Biogen’s new haemophilia drug gains US approval

Biogen’s Eloctate, the first ever long-acting treatment for haemophilia A, has been approved in the US.

Eloctate [Antihaemophilic Factor (Recombinant), Fc Fusion Protein] is the first treatment to reduce the frequency of bleeding episodes with prophylactic infusions every three to five days, allowing patients to extend the interval between prophylactic infusions.

The approval is part of the company’s growing portfolio of drugs for non-malignant blood disorders.

In March the FDA approved another Biogen drug, haemophilia B treatment, Alprolix. Biogen developed both drugs with Swedish Orphan Biovitrum (SOBI), and the companies expect them to become the foundation for a franchise in non-malignant blood disorders.

Analysts predict that sales of the two drugs can reach up to $1 billion by 2017, with revenues being shared 50/50 between Biogen and SOBI.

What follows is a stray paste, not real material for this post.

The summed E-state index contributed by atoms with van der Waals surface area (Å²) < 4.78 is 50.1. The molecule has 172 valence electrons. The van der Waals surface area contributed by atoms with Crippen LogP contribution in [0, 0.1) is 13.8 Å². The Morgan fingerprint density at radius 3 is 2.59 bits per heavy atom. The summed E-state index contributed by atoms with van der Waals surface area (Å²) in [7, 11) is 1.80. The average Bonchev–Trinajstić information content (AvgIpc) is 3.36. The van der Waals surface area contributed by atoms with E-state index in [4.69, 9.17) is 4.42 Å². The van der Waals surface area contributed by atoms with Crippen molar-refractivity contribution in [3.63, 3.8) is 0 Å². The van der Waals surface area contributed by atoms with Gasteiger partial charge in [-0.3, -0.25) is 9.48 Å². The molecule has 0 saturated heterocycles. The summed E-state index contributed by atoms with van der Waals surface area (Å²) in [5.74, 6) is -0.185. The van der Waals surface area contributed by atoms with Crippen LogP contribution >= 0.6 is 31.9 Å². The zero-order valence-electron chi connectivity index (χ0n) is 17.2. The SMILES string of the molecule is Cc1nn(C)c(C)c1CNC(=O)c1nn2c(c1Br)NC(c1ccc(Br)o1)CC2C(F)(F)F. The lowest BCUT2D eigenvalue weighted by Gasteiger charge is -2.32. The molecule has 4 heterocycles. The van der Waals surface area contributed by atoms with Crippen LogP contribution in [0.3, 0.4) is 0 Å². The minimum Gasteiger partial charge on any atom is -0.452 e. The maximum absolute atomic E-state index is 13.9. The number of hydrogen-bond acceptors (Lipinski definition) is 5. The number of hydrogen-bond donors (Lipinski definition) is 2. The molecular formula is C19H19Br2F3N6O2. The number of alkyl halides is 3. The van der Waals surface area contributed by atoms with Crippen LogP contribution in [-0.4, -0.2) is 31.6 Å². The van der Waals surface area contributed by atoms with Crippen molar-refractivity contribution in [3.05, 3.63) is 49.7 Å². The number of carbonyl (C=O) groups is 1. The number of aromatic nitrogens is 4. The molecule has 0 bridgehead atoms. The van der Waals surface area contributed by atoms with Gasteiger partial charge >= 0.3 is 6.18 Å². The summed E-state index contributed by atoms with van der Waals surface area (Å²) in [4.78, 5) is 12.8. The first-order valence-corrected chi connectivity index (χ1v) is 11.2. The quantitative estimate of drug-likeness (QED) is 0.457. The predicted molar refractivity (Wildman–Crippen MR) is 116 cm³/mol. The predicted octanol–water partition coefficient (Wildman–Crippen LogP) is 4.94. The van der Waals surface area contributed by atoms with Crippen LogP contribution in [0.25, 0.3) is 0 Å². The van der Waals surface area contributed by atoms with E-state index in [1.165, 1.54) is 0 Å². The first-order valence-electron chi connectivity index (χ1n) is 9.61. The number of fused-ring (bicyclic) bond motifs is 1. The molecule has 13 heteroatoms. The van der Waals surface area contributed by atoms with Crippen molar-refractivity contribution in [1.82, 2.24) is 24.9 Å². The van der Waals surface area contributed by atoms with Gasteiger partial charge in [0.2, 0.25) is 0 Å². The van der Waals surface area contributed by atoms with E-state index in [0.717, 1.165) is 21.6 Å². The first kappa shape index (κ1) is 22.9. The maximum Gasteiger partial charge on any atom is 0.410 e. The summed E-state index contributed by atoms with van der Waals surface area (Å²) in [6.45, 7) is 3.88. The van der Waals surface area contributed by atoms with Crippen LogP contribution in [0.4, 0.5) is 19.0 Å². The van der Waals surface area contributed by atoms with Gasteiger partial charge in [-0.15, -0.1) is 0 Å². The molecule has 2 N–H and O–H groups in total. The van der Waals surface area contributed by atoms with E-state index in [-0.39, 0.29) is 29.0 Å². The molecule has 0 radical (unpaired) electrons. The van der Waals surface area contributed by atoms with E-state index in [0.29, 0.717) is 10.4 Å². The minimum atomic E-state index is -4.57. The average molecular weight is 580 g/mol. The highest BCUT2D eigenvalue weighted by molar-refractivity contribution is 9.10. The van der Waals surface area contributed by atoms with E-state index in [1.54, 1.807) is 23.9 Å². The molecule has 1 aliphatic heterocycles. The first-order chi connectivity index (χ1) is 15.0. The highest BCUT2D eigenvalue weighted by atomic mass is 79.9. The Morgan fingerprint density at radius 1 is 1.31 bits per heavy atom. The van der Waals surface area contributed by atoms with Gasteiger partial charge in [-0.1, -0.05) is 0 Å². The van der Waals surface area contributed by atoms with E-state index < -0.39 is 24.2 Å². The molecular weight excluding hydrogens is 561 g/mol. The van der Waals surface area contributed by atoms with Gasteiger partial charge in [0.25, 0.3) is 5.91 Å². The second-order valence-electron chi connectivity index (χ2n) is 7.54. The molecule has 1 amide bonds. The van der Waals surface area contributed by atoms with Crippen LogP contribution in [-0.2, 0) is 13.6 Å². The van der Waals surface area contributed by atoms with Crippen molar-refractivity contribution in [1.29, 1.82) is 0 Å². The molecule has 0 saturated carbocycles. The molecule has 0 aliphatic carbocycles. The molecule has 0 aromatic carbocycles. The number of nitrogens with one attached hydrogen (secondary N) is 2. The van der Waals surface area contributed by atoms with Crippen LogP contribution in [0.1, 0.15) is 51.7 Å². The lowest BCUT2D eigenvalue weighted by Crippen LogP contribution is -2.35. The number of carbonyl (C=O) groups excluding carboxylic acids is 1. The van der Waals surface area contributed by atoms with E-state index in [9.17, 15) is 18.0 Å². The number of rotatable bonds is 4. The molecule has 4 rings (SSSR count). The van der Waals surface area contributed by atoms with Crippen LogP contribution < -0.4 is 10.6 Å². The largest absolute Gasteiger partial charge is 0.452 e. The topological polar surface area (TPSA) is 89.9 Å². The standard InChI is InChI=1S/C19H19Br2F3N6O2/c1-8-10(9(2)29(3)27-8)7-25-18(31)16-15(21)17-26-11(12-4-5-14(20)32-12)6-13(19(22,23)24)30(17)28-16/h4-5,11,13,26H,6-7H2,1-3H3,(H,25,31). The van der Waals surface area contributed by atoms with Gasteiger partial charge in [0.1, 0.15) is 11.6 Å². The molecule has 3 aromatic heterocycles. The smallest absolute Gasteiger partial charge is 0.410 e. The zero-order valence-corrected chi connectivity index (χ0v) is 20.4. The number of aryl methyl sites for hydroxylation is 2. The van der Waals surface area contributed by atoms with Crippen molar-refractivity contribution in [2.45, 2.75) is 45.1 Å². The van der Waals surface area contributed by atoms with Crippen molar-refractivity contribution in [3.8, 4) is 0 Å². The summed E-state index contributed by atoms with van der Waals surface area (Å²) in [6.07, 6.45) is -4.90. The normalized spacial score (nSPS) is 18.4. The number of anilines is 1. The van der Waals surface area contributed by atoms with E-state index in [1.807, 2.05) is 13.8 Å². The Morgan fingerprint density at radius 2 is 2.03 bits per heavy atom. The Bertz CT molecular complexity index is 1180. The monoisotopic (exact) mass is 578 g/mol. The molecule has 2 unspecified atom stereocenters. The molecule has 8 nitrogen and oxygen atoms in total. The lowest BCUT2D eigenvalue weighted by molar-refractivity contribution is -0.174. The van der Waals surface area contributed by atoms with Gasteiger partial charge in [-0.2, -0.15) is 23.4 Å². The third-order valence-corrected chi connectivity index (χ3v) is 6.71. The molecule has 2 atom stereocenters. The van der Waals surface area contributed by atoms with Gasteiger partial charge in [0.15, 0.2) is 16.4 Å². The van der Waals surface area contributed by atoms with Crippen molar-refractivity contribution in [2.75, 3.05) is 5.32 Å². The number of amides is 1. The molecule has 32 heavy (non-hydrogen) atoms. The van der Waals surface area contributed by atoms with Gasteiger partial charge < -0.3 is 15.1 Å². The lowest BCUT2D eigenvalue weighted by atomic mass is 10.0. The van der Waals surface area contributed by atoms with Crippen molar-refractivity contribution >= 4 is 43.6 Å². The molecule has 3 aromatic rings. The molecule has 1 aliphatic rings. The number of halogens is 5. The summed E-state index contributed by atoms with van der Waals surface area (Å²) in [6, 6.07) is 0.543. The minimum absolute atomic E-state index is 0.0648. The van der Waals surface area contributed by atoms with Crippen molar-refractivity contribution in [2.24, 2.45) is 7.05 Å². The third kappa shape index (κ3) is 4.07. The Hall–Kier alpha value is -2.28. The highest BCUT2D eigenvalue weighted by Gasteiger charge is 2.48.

“The proven ability of Eloctate to provide protection from bleeding episodes with prolonged circulation marks the first significant haemophilia A treatment advance in more than 20 years,” said George Scangos, Ph.D., chief executive of Biogen Idec.

Baxter is the current market leader in haemophilia A, which is estimated to be worth $6 billion. It has its own longer-acting recombinant factor VIII protein, BAX 855, currently in late stage trials.

Other companies, such as Bayer and Novo Nordisk also have haemophilia drugs in the pipeline.

Haemophilia A is a rare, inherited blood clotting disorder that can lead to prolonged bleeding, bruising and joint and tissue damage. It is caused by having substantially reduced or no factor VIII activity, which is needed for normal blood clotting.

The World Federation of Hemophilia global survey conducted in 2012 estimates that approximately 142,000 people worldwide are identified as living with haemophilia A.

Biogen has a strong presence in malignant blood disorders – it has co-developed new anti-CD20 product, Gazyva (obinutuzumab) with Roche/Genentech. The drug is the first FDA-designated breakthrough therapy to gain approval.

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